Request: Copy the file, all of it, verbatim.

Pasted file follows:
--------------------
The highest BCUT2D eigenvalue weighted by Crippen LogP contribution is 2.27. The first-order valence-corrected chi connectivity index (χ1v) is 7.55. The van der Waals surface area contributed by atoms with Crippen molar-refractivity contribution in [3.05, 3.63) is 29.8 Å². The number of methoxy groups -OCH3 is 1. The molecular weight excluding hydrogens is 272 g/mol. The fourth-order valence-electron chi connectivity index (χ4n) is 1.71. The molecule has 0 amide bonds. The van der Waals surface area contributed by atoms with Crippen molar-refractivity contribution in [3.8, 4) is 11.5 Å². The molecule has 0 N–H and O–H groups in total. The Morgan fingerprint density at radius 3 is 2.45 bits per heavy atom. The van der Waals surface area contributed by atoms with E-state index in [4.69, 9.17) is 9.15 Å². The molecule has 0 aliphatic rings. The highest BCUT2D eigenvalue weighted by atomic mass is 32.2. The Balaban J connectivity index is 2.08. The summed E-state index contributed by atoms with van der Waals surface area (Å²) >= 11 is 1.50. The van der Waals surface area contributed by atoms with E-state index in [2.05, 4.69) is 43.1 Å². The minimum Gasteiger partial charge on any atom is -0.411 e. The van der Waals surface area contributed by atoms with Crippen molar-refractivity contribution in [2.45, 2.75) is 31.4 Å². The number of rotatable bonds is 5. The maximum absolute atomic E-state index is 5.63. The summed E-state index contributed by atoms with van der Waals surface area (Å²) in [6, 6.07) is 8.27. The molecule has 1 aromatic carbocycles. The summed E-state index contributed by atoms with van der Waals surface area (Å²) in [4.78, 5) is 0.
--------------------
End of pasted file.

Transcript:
The highest BCUT2D eigenvalue weighted by Crippen LogP contribution is 2.27. The first-order valence-corrected chi connectivity index (χ1v) is 7.55. The van der Waals surface area contributed by atoms with Crippen molar-refractivity contribution in [3.05, 3.63) is 29.8 Å². The number of methoxy groups -OCH3 is 1. The molecular weight excluding hydrogens is 272 g/mol. The fourth-order valence-electron chi connectivity index (χ4n) is 1.71. The molecule has 0 amide bonds. The van der Waals surface area contributed by atoms with Crippen molar-refractivity contribution in [3.8, 4) is 11.5 Å². The molecule has 0 N–H and O–H groups in total. The Morgan fingerprint density at radius 3 is 2.45 bits per heavy atom. The van der Waals surface area contributed by atoms with E-state index in [4.69, 9.17) is 9.15 Å². The molecule has 0 aliphatic rings. The highest BCUT2D eigenvalue weighted by atomic mass is 32.2. The Balaban J connectivity index is 2.08. The summed E-state index contributed by atoms with van der Waals surface area (Å²) >= 11 is 1.50. The van der Waals surface area contributed by atoms with E-state index in [2.05, 4.69) is 43.1 Å². The minimum Gasteiger partial charge on any atom is -0.411 e. The van der Waals surface area contributed by atoms with Crippen molar-refractivity contribution in [2.45, 2.75) is 31.4 Å². The number of rotatable bonds is 5. The maximum absolute atomic E-state index is 5.63. The summed E-state index contributed by atoms with van der Waals surface area (Å²) in [6, 6.07) is 8.27. The molecule has 1 aromatic carbocycles. The summed E-state index contributed by atoms with van der Waals surface area (Å²) in [4.78, 5) is 0.